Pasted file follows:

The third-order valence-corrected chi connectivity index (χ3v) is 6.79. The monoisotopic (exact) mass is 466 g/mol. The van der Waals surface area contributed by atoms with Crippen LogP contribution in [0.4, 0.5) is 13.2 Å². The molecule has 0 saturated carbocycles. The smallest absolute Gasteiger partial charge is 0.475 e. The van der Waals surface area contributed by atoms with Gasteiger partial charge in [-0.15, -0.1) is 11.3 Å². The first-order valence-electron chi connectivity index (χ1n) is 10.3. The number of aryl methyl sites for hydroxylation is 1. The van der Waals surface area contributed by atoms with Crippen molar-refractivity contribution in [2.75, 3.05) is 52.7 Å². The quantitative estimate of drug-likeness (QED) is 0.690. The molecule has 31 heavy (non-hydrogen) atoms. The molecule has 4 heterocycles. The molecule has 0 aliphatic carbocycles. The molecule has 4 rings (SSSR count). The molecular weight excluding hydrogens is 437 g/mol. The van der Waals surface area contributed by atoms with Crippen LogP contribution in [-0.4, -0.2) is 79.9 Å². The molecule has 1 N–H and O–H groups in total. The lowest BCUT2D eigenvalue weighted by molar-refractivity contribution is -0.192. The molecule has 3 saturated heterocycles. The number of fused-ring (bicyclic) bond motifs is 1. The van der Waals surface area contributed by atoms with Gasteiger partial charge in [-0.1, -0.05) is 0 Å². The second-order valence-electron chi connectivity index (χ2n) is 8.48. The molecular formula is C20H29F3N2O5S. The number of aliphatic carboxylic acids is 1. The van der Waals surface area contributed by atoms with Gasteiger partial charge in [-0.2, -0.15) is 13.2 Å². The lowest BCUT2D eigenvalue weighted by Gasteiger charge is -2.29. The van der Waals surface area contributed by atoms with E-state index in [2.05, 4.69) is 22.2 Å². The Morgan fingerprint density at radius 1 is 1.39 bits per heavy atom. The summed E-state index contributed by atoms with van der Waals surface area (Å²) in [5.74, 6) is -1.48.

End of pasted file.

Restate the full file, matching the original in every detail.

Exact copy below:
The third-order valence-corrected chi connectivity index (χ3v) is 6.79. The monoisotopic (exact) mass is 466 g/mol. The van der Waals surface area contributed by atoms with Crippen LogP contribution in [0.4, 0.5) is 13.2 Å². The molecule has 0 saturated carbocycles. The smallest absolute Gasteiger partial charge is 0.475 e. The van der Waals surface area contributed by atoms with Gasteiger partial charge in [-0.15, -0.1) is 11.3 Å². The first-order valence-electron chi connectivity index (χ1n) is 10.3. The number of aryl methyl sites for hydroxylation is 1. The van der Waals surface area contributed by atoms with Crippen molar-refractivity contribution in [2.75, 3.05) is 52.7 Å². The quantitative estimate of drug-likeness (QED) is 0.690. The molecule has 31 heavy (non-hydrogen) atoms. The molecule has 4 heterocycles. The molecule has 0 aliphatic carbocycles. The molecule has 4 rings (SSSR count). The molecular weight excluding hydrogens is 437 g/mol. The van der Waals surface area contributed by atoms with Crippen LogP contribution in [-0.4, -0.2) is 79.9 Å². The molecule has 1 N–H and O–H groups in total. The lowest BCUT2D eigenvalue weighted by molar-refractivity contribution is -0.192. The molecule has 3 saturated heterocycles. The number of fused-ring (bicyclic) bond motifs is 1. The van der Waals surface area contributed by atoms with Gasteiger partial charge in [-0.1, -0.05) is 0 Å². The second-order valence-electron chi connectivity index (χ2n) is 8.48. The molecular formula is C20H29F3N2O5S. The number of aliphatic carboxylic acids is 1. The van der Waals surface area contributed by atoms with Gasteiger partial charge in [-0.2, -0.15) is 13.2 Å². The lowest BCUT2D eigenvalue weighted by Gasteiger charge is -2.29. The van der Waals surface area contributed by atoms with E-state index in [2.05, 4.69) is 22.2 Å². The Morgan fingerprint density at radius 1 is 1.39 bits per heavy atom. The summed E-state index contributed by atoms with van der Waals surface area (Å²) in [5.74, 6) is -1.48.